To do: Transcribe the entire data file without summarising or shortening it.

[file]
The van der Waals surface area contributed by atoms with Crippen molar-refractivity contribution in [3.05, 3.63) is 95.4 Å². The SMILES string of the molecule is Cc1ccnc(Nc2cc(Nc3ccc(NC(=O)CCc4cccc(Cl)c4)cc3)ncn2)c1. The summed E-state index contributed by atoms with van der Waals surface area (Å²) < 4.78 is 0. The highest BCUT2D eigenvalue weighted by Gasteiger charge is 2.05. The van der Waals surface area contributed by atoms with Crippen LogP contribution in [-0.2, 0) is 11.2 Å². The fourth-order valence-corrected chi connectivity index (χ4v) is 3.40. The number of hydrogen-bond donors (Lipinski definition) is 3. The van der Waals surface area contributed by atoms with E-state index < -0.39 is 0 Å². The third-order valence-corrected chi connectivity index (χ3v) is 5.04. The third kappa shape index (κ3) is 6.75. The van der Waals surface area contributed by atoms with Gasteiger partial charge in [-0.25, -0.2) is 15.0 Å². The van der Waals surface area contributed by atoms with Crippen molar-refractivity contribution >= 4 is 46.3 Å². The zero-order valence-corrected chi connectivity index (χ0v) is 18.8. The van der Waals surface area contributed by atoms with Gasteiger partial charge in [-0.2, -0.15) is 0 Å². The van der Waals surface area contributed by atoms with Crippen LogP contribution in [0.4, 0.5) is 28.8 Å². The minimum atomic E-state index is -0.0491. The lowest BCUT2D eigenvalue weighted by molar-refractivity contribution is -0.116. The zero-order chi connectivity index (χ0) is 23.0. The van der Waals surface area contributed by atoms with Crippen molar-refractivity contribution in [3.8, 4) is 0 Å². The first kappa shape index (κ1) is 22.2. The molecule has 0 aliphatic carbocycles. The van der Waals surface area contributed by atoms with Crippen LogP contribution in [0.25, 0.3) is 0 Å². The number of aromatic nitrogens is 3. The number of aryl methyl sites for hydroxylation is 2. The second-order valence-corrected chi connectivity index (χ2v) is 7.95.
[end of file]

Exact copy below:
The van der Waals surface area contributed by atoms with Crippen molar-refractivity contribution in [3.05, 3.63) is 95.4 Å². The SMILES string of the molecule is Cc1ccnc(Nc2cc(Nc3ccc(NC(=O)CCc4cccc(Cl)c4)cc3)ncn2)c1. The summed E-state index contributed by atoms with van der Waals surface area (Å²) < 4.78 is 0. The highest BCUT2D eigenvalue weighted by Gasteiger charge is 2.05. The van der Waals surface area contributed by atoms with Crippen LogP contribution in [-0.2, 0) is 11.2 Å². The fourth-order valence-corrected chi connectivity index (χ4v) is 3.40. The number of hydrogen-bond donors (Lipinski definition) is 3. The van der Waals surface area contributed by atoms with E-state index < -0.39 is 0 Å². The third-order valence-corrected chi connectivity index (χ3v) is 5.04. The third kappa shape index (κ3) is 6.75. The van der Waals surface area contributed by atoms with Gasteiger partial charge in [-0.25, -0.2) is 15.0 Å². The van der Waals surface area contributed by atoms with Crippen molar-refractivity contribution >= 4 is 46.3 Å². The zero-order valence-corrected chi connectivity index (χ0v) is 18.8. The van der Waals surface area contributed by atoms with Gasteiger partial charge in [-0.2, -0.15) is 0 Å². The van der Waals surface area contributed by atoms with Crippen LogP contribution in [0.4, 0.5) is 28.8 Å². The minimum atomic E-state index is -0.0491. The lowest BCUT2D eigenvalue weighted by molar-refractivity contribution is -0.116. The zero-order chi connectivity index (χ0) is 23.0. The van der Waals surface area contributed by atoms with Crippen molar-refractivity contribution in [3.8, 4) is 0 Å². The first kappa shape index (κ1) is 22.2. The molecule has 0 aliphatic carbocycles. The van der Waals surface area contributed by atoms with Crippen LogP contribution in [0.25, 0.3) is 0 Å². The number of aromatic nitrogens is 3. The number of aryl methyl sites for hydroxylation is 2. The second-order valence-corrected chi connectivity index (χ2v) is 7.95.